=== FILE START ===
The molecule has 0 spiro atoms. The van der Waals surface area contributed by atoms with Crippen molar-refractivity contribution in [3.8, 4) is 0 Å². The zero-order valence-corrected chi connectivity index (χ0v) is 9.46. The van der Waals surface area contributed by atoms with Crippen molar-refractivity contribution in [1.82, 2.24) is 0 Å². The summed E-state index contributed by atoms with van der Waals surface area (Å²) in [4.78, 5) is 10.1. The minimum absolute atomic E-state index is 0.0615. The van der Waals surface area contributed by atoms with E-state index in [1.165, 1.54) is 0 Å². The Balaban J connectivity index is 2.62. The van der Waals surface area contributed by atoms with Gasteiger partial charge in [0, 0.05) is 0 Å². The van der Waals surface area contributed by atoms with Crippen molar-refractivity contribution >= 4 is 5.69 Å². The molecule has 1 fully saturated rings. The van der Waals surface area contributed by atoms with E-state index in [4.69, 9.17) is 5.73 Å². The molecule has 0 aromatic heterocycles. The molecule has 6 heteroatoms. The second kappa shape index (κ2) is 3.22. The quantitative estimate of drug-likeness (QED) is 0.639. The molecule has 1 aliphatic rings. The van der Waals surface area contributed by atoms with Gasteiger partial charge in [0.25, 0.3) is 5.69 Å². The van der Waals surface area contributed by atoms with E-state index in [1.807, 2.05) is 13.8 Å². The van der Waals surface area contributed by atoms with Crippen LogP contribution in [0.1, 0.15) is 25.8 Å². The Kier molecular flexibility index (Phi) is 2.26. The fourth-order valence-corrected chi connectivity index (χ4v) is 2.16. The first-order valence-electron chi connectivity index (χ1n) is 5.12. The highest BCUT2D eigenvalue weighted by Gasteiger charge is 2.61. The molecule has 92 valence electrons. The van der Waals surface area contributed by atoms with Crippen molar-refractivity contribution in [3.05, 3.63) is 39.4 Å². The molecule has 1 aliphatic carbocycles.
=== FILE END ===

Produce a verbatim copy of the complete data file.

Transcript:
The molecule has 0 spiro atoms. The van der Waals surface area contributed by atoms with Crippen molar-refractivity contribution in [3.8, 4) is 0 Å². The zero-order valence-corrected chi connectivity index (χ0v) is 9.46. The van der Waals surface area contributed by atoms with Crippen molar-refractivity contribution in [1.82, 2.24) is 0 Å². The summed E-state index contributed by atoms with van der Waals surface area (Å²) in [4.78, 5) is 10.1. The minimum absolute atomic E-state index is 0.0615. The van der Waals surface area contributed by atoms with E-state index in [1.165, 1.54) is 0 Å². The Balaban J connectivity index is 2.62. The van der Waals surface area contributed by atoms with Gasteiger partial charge in [0, 0.05) is 0 Å². The van der Waals surface area contributed by atoms with Crippen molar-refractivity contribution >= 4 is 5.69 Å². The molecule has 1 fully saturated rings. The van der Waals surface area contributed by atoms with E-state index in [4.69, 9.17) is 5.73 Å². The molecule has 0 aromatic heterocycles. The molecule has 6 heteroatoms. The second kappa shape index (κ2) is 3.22. The quantitative estimate of drug-likeness (QED) is 0.639. The molecule has 1 aliphatic rings. The van der Waals surface area contributed by atoms with Gasteiger partial charge in [0.25, 0.3) is 5.69 Å². The van der Waals surface area contributed by atoms with E-state index in [1.807, 2.05) is 13.8 Å². The van der Waals surface area contributed by atoms with Crippen LogP contribution in [0.1, 0.15) is 25.8 Å². The Kier molecular flexibility index (Phi) is 2.26. The fourth-order valence-corrected chi connectivity index (χ4v) is 2.16. The first-order valence-electron chi connectivity index (χ1n) is 5.12. The highest BCUT2D eigenvalue weighted by Gasteiger charge is 2.61. The molecule has 92 valence electrons. The van der Waals surface area contributed by atoms with Crippen molar-refractivity contribution in [3.05, 3.63) is 39.4 Å². The molecule has 1 aliphatic carbocycles.